Summary: Targeting a protein associated with addiction could help reduce aggression levels, researchers report.
Aggressive behavior and the motivation to act aggressively have distinct molecular bases, according to a study of male mice published in Journal of Neuroscience. This finding suggests the possibility of reducing aggression by targeting a protein associated with addiction in a reward region of the brain.
Despite sharing core features with drug addiction, the mechanisms underlying aggression are far less understood. One shared mechanism may involve a transcription factor, ΔFosB, which builds up in the nucleus accumbens (NAc) in response to many different rewarding experiences, including sex and exercise.
Scott Russo, Elizabeth Heller, and colleagues found that higher levels of ΔFosB in NAc neurons were associated with more intense behaviors by aggressive mice defending their home cage from an intruder. Overexpressing ΔFosB in aggressive mice also increased their dominance over an opponent when they faced each other in a narrow tube.
While increased ΔFosB in dopamine D1 receptor expressing medium spiny neurons (D1-MSNs) was associated with increased aggression intensity, mice with increased ΔFosB in D2-MSNs showed less preference for an environment where they previously encountered an intruder.
These results identify distinct roles of ΔFosB in two different NAc cell types that regulate aggressive behavior and its rewarding qualities.
Funding: National Institutes of Health funded this study.
Source: David Barnstone – SfN
Publisher: Organized by NeuroscienceNews.com.
Image Source: NeuroscienceNews.com image is credited to Hossein Aleyasin.
Original Research: Abstract for “Cell-type-specific role of ΔFosB in nucleus accumbens in modulating inter-male aggression” by Hossein Aleyasin, Meghan E. Flanigan, Sam A. Golden, Aki Takahashi, Caroline Menard, Madeline L. Pfau, Jacob Multer, Jacqueline Pina, Kathryn A. McCabe, Naemal Bhatti, Georgia E. Hodes, Mitra Heshmati, Rachael L. Neve, Eric J. Nestler, Elizabeth A. Heller and Scott J. Russo in Journal of Neuroscience. Published June 11 2018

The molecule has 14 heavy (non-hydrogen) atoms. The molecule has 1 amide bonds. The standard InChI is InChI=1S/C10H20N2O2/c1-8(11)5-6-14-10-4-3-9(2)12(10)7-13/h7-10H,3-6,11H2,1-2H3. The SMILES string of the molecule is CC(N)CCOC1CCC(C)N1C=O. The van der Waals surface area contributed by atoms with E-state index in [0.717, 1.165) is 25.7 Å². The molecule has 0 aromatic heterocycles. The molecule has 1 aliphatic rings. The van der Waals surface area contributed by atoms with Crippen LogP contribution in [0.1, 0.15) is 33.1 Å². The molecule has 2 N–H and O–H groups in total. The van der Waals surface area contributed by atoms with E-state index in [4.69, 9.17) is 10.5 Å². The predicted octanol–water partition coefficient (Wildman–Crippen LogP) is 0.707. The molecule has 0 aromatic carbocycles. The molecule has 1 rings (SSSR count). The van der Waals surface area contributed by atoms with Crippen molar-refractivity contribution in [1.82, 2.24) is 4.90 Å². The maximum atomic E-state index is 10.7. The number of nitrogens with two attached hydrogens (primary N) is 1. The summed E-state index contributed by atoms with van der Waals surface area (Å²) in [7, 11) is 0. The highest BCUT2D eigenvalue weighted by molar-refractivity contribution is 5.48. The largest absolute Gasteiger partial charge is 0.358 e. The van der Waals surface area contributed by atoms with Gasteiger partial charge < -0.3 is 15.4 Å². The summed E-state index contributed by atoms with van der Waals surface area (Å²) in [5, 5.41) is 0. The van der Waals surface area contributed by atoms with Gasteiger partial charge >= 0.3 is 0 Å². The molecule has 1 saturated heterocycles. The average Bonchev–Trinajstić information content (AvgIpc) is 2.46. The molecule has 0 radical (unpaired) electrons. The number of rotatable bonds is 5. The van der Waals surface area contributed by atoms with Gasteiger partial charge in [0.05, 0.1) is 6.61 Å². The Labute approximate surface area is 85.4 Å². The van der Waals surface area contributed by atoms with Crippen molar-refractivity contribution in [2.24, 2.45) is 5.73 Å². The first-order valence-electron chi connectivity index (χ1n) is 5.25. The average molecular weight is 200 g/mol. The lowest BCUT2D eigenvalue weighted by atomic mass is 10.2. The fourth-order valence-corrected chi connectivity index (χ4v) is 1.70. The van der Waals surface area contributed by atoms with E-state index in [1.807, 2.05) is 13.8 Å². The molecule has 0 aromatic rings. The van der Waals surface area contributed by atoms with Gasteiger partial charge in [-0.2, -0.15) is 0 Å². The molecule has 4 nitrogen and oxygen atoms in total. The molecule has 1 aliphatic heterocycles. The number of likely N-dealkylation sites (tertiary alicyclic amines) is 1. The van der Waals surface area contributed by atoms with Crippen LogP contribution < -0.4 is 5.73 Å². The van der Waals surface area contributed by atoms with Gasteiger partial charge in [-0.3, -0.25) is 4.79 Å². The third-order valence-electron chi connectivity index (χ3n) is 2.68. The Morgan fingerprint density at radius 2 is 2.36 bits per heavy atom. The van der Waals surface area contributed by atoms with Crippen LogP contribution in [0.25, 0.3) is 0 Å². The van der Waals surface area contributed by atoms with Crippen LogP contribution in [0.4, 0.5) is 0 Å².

Cell-type-specific role of ΔFosB in nucleus accumbens in modulating inter-male aggression
A growing number of studies implicate the brain’s reward circuitry in aggressive behavior. However, the cellular and molecular mechanisms within brain reward regions that modulate the intensity of aggression as well as motivation for it have been underexplored. Here, we investigate the cell-type-specific influence of ΔFosB, a transcription factor known to regulate a range of reward and motivated behaviors, acting in the nucleus accumbens (NAc)–a key reward region–in male aggression in mice. We show that ΔFosB is specifically increased in dopamine D1 receptor (Drd1) expressing medium spiny neurons (D1-MSNs) in NAc after repeated aggressive encounters. Viral-mediated induction of ΔFosB selectively in D1-MSNs of NAc intensifies aggressive behavior, without affecting the preference for the aggression-paired context in a conditioned place preference (CPP) assay. In contrast, ΔFosB induction selectively in D2-MSNs reduces the time spent exploring the aggression-paired context during CPP without affecting the intensity of aggression per se. These data strongly support a dissociable cell-type-specific role for ΔFosB in the NAc in modulating aggression and aggression reward.
Aggressive behavior is associated with several neuropsychiatric disorders and can be disruptive for the individuals as well as their victims. Studies have shown a positive reinforcement mechanism underlying aggressive behavior that shares many common features with drug addiction. Here, we explore the cell-type-specific role of the addiction-associated transcription factor ΔFosB in the nucleus accumbens (NAc) in aggression. We found that ΔFosB expression promotes aggressive behavior, effects that are dissociable from its effects on aggression reward. This finding is a significant first step in identifying therapeutic targets for the reduction of aggressive behavior across a range of neuropsychiatric illnesses.